14 20 ANNALS OF CONGRESS 671, 2050-51 (1853).

15  Id. at 671.
16  See Gideon M. Hart, The “Original” Thirteenth Amendment: The Misunderstood Titles of Nobility Amendment, 94 MARQ. L. REV. 311, 313-15 (2010); Curt E. Conklin, The Case of the Phantom Thirteenth Amendment: A Historical and Bibliographic Nightmare, 88 LAW LIBR. J. 121, 126 (1996) (“[T]hree or more generations of Americans grew up assuming that the amendment was law.”).

Using this later-in-time provision, the letter contends that there was no argument that the Amendment would have restricted overseas business practices of citizens.

Yet there is no evidence anyone at the time thought the proposed amendment restricted citizens’ ability to engage in commerce with foreign nations, their governments, their representatives, or their instrumentalities. That suggests that the public did not understand the prohibition on accepting foreign emoluments to prohibit commerce with foreign states or their representatives through fair-market-value exchanges—and, by implication, that the Foreign Emoluments Clause does not reach these transactions. Given the importance of foreign trade in the Nation’s early decades, the absence of any indication that the proposed amendment would have had this effect further supports understanding “emolument” not to encompass fair-market-value transactions—consistent with the term’s other uses in the Constitution, its common legal use at the Founding, and the Supreme Court’s explanation of the term.

Rob Natelson has written that there were six variations of the phrase “emoluments” from the Continental and Confederation Congresses, as well as records of the Constitutional Convention:

The first two definitions are broad enough to include outside commercial transactions. The phrase in the Foreign Emoluments Subclause “of any kind whatever” suggests that the term should be read this way.

The other four variations are all tied to compensation for holding a particular office. Presumably they would include a salary from the French government to an American official for holding his office. But they would exclude payments made to President Washington if the British government happened to buy some of Mount Vernon’s exported tobacco, and they would exclude fair market rents paid at the Trump Tower.

Arguing for one of the definitions tied to office is the fact that the Foreign Emoluments Subclause uses the word as one item in a series. Pointing in the same direction are the Constitution’s other two uses of “emoluments,” both of which are directed at compensation for holding office.

*          “Emolument” could mean any advantage or benefit whatsoever, as in “they should be permitted . . . to share in the blessings of peace, and the emoluments of victory and conquest.” This was the broadest usage, and the common dictionary definition.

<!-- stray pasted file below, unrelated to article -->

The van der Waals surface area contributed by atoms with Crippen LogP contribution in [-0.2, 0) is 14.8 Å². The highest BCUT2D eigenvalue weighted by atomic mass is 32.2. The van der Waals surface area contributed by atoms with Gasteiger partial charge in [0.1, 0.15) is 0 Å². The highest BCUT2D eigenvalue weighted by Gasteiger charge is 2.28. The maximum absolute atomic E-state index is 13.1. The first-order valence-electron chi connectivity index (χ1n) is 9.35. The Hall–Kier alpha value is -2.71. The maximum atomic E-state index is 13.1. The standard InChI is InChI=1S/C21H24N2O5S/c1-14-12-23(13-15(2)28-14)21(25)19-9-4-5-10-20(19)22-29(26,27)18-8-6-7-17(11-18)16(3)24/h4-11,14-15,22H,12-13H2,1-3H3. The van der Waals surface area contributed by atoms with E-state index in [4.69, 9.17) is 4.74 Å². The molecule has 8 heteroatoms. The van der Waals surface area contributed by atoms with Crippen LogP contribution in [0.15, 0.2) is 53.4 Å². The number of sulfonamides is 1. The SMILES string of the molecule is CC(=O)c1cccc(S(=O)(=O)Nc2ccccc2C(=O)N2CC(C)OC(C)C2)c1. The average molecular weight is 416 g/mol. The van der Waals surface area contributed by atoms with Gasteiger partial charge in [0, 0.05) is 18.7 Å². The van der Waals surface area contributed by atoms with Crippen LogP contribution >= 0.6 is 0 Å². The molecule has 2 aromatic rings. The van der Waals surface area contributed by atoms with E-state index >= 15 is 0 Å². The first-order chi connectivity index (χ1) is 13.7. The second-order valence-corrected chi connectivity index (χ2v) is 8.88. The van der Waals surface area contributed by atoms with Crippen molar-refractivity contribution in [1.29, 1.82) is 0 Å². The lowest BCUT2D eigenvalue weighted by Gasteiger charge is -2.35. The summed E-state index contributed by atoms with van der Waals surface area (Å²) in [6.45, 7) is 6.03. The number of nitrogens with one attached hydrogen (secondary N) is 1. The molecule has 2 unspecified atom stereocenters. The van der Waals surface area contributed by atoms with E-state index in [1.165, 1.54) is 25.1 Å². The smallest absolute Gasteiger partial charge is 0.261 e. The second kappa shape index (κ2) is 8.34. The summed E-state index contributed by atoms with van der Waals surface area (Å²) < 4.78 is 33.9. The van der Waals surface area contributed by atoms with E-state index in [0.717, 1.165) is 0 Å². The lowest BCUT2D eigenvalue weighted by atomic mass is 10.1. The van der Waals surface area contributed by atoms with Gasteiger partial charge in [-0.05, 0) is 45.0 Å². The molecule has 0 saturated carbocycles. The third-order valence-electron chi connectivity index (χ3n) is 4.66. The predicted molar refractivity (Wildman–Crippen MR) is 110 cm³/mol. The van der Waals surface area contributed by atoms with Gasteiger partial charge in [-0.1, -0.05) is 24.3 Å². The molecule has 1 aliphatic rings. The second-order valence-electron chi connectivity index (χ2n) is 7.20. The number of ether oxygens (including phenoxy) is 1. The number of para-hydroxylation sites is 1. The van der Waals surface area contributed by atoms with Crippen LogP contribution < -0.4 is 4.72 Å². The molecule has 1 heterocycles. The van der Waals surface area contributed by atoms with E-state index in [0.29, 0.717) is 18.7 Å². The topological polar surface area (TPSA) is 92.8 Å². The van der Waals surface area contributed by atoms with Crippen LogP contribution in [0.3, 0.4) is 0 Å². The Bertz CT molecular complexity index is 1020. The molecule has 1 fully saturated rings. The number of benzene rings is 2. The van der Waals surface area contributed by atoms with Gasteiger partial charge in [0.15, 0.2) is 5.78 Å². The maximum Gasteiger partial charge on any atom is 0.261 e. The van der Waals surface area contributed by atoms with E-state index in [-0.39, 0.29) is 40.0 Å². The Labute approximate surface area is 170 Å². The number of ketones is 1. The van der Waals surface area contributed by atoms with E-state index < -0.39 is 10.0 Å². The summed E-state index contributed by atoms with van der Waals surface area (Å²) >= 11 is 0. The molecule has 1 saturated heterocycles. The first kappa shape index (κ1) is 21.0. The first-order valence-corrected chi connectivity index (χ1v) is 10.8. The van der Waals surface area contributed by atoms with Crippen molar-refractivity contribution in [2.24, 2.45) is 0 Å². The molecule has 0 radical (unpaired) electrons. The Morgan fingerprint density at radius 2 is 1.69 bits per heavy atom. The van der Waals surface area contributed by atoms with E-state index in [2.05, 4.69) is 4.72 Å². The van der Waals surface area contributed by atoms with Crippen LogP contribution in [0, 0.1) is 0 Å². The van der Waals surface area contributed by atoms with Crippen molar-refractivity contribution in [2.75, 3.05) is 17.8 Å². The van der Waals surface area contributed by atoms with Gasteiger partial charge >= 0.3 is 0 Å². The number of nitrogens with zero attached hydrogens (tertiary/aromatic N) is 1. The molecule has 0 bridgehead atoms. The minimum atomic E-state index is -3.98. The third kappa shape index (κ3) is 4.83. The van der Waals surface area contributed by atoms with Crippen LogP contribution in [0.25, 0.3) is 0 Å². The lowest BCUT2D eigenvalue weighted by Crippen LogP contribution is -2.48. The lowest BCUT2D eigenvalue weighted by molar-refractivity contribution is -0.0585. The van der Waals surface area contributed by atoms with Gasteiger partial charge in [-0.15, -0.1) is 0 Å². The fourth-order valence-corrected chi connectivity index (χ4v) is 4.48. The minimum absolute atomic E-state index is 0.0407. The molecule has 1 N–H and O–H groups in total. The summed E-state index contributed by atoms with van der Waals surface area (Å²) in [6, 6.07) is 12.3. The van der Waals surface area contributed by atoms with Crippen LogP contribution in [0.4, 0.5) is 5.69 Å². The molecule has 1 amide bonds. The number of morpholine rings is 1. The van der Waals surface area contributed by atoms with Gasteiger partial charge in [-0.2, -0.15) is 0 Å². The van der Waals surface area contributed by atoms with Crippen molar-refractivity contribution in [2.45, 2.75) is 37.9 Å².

*          “Emolument” could mean gain that was specifically pecuniary, including gain attached to a particular office and “private emolument”—that is, money from outside sources, such as trade: Examples: “that honor and emolument should naturally follow the fortune of those who have steered the vessel in the storm and brought her safely to port” and “The emoluments of the trade are not a compensation for the expense of donations.”

*          It could mean the compensation—pay and fringe benefits—attached to a particular office, as in “such as his rank entitles him to . . . and without pay or any other emolument whatever.”

*          It could mean the fringe benefits attached to a specific office but not the pay, as in “that his emoluments and one half of his pay be suspended” or “his request for pay cannot be complied with, and that all the emoluments he derives from the United States are to cease” or “he should be allowed the emoluments but not the pay.”

*          It might include items such as living supplies, extra compensation, and reimbursement for expenses, as in “The value of the additional emoluments of forage and subsistence would amount at the rate of thirty six dollars per month . . .”

*          Or it could exclude one or more of these items, as in “the Post-master general make such an allowance to the postmaster  . . . in addition to the emoluments of his office, as may be a reasonable compensation for his extra services” or “[Pennsylvania] President Franklin moved . . . that the executive should receive no salary, stipend or emolument for the devotion of his time to the public services, but that his expenses should be paid.”

There is a lot more work to be done to ascertain the meaning of “emoluments” in 1789.

Fourth, the letter attempts to use a structural analysis, looking to other provisions in the Constitution, to provide meaning to the foreign emoluments clause. Specifically, along similar lines of Natelson’s analysis, the fact that the other two clauses that cite “emoluments” refer to payment associated with an office.